My mother’s sister Margaret dropped dead at 84. She was feeding her cat. At the time, I didn’t appreciate what a terrific way to go this was. It was instant. A long time cat person, she was with her beloved kitty. Best of all, right up until the end, she had all her marbles and thoroughly enjoyed her small town life in North Hero, Vermont. A retired school teacher, she volunteered at the local library and her church. She knew and befriended nearly everyone in North Hero. They were her people, and she was theirs.
I envisioned a death like that for my mom. Though she lived in a much larger city, she too became active in volunteer work during her retirement years and developed a great friendship group at church and in her condo community. Well into her eighties, she loved her life.
But now that she’s lived into her nineties, she’s been one of the unlucky ones. Dementia has robbed her piece by piece of her memories, intellect, and vitality.
For several months, my mother’s condition seemed to have plateaued. She couldn’t remember what she’d had for lunch that day or who had visited, but she clearly knew who her family members were and could differentiate us. Lately, though, even that’s been hit or miss. Yesterday, at several points during our daily phone conversation, she called me by my sister Marty’s name and inquired as to how my husband Paul was doing. I carefully explained that I was her daughter Lynn and my husband was Alan. She laughed and said, “Of course you are.” Two minutes later, I was back to being Marty again.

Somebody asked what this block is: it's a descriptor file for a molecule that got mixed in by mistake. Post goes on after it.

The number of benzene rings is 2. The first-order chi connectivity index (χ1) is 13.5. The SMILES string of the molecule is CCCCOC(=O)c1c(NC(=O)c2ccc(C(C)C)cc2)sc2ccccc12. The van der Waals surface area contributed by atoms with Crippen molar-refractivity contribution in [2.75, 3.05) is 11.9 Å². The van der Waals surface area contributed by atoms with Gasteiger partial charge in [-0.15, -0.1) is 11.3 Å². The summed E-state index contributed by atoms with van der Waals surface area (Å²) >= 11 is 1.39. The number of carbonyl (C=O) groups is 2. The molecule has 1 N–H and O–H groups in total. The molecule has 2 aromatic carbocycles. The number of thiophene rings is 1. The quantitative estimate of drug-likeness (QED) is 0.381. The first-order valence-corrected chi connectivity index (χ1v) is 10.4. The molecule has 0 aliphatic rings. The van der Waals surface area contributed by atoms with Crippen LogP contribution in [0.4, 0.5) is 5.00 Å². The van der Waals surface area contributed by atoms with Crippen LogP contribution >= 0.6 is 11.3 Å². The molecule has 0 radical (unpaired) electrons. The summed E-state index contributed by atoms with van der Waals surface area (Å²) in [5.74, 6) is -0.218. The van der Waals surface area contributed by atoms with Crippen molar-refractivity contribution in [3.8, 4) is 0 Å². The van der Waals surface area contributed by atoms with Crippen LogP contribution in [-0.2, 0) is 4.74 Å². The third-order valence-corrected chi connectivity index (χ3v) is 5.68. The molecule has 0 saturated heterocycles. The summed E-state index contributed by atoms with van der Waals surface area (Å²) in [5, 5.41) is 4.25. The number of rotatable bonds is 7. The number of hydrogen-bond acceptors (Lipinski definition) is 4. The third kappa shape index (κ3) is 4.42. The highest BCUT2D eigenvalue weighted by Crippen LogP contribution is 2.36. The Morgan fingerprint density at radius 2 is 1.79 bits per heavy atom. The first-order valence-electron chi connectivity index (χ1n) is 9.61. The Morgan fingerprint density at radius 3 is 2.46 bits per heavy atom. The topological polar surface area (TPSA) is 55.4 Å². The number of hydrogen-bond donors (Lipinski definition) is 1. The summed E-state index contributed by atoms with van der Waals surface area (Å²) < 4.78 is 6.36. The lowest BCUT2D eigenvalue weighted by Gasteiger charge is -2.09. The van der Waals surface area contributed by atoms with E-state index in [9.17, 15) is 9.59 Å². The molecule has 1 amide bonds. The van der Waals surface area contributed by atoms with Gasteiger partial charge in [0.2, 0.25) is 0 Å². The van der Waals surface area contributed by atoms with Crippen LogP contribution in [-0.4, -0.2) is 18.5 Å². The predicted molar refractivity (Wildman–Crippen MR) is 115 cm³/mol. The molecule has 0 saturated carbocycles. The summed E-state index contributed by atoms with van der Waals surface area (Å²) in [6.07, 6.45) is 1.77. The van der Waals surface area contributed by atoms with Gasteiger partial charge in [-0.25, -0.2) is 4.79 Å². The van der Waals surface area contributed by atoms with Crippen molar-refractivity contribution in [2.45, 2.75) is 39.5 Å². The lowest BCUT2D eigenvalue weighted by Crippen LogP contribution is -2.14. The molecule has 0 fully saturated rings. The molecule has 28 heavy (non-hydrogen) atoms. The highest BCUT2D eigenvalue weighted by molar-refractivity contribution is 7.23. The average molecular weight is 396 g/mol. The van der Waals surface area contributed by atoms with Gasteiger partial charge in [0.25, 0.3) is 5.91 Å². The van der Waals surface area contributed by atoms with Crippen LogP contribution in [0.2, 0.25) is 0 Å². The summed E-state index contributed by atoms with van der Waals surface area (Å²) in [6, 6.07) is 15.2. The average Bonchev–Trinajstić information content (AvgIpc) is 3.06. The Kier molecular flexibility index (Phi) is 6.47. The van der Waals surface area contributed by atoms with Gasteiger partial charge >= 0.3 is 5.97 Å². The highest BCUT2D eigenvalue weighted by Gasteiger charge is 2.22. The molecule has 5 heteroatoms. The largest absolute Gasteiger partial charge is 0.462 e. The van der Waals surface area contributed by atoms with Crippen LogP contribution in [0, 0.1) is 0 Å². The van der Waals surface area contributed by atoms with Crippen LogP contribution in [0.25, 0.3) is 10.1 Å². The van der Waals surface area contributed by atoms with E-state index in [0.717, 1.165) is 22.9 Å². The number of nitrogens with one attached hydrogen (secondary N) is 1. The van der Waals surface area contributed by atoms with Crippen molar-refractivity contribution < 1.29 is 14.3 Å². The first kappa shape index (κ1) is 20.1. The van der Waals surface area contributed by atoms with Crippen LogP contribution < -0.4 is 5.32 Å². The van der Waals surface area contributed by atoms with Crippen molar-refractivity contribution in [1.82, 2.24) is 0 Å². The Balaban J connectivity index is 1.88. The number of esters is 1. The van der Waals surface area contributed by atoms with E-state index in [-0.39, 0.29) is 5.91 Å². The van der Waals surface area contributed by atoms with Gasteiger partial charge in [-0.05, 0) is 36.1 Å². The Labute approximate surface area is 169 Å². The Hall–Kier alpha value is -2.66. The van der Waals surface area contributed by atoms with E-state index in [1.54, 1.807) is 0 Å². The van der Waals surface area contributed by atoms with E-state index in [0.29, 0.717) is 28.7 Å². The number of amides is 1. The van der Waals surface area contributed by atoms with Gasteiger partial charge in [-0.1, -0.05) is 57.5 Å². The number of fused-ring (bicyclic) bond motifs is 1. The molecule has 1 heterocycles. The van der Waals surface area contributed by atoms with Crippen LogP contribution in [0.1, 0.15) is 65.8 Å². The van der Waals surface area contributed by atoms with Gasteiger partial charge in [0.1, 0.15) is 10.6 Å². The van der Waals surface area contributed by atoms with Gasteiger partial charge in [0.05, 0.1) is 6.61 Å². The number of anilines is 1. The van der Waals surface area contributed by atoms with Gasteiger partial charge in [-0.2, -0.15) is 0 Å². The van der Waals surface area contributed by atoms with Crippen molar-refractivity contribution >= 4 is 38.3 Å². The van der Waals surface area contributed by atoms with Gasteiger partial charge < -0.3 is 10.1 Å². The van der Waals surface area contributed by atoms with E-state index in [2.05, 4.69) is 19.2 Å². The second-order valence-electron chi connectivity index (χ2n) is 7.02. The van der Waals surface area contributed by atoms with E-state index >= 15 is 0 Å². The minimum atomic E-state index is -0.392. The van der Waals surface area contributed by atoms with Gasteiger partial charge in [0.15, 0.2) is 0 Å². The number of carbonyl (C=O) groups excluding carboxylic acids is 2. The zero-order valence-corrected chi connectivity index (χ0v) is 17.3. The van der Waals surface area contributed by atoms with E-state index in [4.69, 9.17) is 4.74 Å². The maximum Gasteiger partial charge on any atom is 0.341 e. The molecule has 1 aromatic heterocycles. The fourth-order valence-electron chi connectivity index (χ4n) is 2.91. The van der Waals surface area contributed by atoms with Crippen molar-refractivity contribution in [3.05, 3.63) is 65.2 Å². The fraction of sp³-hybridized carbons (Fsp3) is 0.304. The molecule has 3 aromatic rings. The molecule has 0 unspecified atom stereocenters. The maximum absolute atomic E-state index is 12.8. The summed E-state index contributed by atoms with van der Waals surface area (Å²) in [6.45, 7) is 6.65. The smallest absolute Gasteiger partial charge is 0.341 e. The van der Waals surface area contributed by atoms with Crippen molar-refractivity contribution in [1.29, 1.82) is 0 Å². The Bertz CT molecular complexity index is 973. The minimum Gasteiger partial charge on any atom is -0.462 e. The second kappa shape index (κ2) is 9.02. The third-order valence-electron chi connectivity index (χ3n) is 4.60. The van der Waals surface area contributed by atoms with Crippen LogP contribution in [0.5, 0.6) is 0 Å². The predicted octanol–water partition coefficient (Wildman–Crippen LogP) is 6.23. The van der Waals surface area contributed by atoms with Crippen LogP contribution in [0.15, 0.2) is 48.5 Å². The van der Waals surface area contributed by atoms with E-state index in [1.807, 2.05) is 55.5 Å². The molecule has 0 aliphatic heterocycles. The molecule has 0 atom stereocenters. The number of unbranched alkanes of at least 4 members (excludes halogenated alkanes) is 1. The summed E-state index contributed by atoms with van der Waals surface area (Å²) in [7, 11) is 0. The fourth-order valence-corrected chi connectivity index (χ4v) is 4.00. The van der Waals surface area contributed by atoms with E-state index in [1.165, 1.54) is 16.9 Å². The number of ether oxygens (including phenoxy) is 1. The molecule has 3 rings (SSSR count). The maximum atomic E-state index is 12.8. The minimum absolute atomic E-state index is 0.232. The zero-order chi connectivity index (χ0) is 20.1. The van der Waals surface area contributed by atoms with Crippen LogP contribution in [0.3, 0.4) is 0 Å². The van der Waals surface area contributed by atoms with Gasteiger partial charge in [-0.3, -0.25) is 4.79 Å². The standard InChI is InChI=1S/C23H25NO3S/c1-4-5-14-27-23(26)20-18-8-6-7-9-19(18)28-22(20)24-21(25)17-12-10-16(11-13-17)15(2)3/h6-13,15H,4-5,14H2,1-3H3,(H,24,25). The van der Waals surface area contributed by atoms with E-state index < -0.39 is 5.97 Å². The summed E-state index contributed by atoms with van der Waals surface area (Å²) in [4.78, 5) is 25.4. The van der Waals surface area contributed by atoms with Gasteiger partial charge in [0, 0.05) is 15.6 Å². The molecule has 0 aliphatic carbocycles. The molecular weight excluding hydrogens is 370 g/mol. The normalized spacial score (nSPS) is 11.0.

I knew of course that this was bound to happen. Dementia only goes in one direction. But somehow, it was really painful to know that my mom no longer clearly knew who I was.
As I write this, tomorrow is Mother’s Day. I grieve because in so many ways, I’ve already lost my mother. But I’m determined to hold on to my memories of her laughter and warmth and the closeness we shared. It’s made me feel more aware and determined to savor the times I share with my own near and extended family members.
Meantime, I’m crossing my fingers for a demise like Margaret’s. After all, I’m a cat person too.